The Haiku Foundation Video Archive

Hi all,

My friend Eve Luckring, who is a stellar filmmaker and poet, recently told me about an extremely cool project she is working on for The Haiku Foundation. I’m very excited about it because lately I’ve been thinking a lot about the fact that haiku in English is usually not a very oral kind of poetry — mostly we write it and read it on paper, silently, and a lot of us don’t pay that much attention to how it sounds. I wish we would pay more attention to that, because I think a poem separated from its sound is a sad, half-realized thing. Sound is part of what makes a poem a poem.

Fortunately for me, Eve and some other people feel the same way and they got the idea that we should film haiku poets speaking their work aloud and preserve it for posterity so that in the future, we won’t just have the words of great poets, we’ll have their voices as well, and we’ll know how they wanted their haiku to sound as well as look. Thus was born The Haiku Foundation Video Archive. And a cool video about The Haiku Foundation Video Archive:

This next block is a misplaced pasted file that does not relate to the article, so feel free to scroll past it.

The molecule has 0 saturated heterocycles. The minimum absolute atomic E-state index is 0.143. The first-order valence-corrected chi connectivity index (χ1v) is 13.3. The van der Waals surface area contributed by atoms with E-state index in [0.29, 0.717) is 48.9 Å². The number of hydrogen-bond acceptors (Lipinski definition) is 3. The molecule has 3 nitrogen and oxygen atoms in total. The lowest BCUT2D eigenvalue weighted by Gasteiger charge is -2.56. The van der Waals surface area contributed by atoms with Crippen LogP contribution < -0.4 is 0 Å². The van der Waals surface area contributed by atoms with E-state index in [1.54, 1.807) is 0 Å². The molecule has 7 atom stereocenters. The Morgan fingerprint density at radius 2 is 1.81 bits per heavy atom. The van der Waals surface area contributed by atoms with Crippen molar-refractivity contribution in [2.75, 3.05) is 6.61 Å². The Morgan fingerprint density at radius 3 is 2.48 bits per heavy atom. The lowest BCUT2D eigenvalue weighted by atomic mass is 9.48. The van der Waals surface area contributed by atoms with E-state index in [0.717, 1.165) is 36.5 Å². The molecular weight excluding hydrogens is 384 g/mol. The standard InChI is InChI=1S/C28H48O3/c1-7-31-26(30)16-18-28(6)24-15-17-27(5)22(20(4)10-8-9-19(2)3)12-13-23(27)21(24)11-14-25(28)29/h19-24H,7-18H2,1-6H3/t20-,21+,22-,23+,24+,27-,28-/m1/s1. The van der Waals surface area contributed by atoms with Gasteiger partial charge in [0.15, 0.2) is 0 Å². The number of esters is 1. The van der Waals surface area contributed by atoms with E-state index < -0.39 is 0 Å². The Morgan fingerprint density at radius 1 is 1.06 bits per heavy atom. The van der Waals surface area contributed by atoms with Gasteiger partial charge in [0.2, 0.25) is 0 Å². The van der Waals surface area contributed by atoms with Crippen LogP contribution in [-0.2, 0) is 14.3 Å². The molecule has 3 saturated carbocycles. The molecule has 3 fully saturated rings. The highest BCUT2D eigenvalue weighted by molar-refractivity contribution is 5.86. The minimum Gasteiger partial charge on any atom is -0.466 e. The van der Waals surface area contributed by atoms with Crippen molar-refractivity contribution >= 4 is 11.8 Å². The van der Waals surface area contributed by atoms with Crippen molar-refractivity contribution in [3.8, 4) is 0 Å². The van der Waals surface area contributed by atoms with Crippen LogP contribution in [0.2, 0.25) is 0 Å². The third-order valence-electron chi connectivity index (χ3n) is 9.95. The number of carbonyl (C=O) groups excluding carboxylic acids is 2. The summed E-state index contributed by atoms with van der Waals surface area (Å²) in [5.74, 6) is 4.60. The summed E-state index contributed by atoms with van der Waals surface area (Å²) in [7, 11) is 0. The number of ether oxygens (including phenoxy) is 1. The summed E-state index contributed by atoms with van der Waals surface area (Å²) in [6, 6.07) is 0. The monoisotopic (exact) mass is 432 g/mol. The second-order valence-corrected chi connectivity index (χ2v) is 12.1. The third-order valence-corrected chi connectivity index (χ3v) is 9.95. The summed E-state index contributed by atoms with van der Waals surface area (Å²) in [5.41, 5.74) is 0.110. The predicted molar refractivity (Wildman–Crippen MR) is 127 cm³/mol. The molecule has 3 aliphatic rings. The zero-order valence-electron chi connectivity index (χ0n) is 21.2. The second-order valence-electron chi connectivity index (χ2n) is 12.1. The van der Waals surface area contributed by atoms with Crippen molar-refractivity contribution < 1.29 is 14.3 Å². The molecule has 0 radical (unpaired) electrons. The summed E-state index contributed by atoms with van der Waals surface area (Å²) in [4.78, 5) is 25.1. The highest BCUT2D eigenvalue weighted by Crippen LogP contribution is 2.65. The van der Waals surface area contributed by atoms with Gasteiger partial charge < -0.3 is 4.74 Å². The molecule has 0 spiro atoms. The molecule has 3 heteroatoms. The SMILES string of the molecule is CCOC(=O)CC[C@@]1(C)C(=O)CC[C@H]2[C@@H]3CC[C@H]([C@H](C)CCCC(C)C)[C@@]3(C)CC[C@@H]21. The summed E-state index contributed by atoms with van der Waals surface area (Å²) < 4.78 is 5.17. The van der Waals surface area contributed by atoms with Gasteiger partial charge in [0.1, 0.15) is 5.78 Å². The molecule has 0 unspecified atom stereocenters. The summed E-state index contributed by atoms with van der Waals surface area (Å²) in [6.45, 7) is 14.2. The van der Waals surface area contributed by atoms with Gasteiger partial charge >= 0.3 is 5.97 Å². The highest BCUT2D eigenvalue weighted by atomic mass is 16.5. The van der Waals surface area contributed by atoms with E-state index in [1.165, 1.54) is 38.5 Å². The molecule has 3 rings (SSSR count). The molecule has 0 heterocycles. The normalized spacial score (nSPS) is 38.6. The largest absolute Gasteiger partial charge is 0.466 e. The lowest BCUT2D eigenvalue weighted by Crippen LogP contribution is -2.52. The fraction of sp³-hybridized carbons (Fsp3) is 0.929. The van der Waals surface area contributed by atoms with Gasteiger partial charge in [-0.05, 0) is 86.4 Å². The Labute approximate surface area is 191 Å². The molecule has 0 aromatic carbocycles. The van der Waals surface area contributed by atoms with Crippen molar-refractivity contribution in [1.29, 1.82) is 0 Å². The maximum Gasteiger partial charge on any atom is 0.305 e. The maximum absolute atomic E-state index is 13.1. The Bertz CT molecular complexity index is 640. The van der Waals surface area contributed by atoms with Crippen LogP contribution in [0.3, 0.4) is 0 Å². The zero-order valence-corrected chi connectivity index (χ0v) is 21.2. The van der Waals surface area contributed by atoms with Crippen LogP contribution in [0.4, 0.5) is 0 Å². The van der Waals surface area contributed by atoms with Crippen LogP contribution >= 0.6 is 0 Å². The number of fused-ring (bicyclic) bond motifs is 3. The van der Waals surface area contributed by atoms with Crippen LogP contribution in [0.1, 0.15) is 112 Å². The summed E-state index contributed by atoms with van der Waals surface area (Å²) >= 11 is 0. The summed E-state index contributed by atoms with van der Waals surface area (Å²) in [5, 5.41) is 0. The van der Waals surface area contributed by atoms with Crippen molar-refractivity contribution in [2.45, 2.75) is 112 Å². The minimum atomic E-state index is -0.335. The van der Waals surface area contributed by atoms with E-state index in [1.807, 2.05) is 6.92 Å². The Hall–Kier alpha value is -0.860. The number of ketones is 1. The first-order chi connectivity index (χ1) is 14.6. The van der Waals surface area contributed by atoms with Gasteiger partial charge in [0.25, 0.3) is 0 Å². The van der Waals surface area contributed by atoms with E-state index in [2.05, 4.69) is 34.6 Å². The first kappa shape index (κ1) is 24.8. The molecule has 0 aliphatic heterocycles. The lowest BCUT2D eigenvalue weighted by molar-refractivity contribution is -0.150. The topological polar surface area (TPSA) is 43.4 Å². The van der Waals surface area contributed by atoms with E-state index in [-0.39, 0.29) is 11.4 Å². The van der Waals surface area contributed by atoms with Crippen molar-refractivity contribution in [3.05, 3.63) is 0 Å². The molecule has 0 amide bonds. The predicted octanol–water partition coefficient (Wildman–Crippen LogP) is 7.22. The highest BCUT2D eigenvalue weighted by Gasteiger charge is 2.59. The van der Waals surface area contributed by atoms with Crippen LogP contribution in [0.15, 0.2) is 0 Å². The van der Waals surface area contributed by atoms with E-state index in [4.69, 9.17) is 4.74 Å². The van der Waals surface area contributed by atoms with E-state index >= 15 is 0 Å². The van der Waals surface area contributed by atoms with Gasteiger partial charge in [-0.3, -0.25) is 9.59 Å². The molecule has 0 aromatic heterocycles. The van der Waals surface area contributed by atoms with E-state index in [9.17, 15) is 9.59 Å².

http://www.indiegogo.com/project/widget/55435

The only thing is, as you may realize, video equipment is not exactly free, and so an IndieGoGo campaign was also born, to raise funds to purchase equipment and defray other expenses of the Video Archive. If you have any cash to spare, I think a donation to this campaign would be well worth it, especially since there are some pretty cool perks to go along with your donation. Here’s the link:

http://www.indiegogo.com/The-Haiku-Foundation-Video-Archive

Thanks for considering donating to make the world a little bit noisier, in a haiku-ish kind of way.

 

poets in the spring all those other voices

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10 thoughts on “The Haiku Foundation Video Archive

  1. Peter Newton says:

    Great point you make Melissa about sound and its place in the poem. Sound as almost the heart of the poem.

    The THF’s audio archive is definitely a worthy cause for the haiku poet. Or any poet. I remember hearing Peggy Lyles a few years back at The Haiku Circle In Northfield, MA. Now, the lilt and timbre of her Southern voice always accompanies me when I am re-reading her book, To Hear the Rain.

    –Peter

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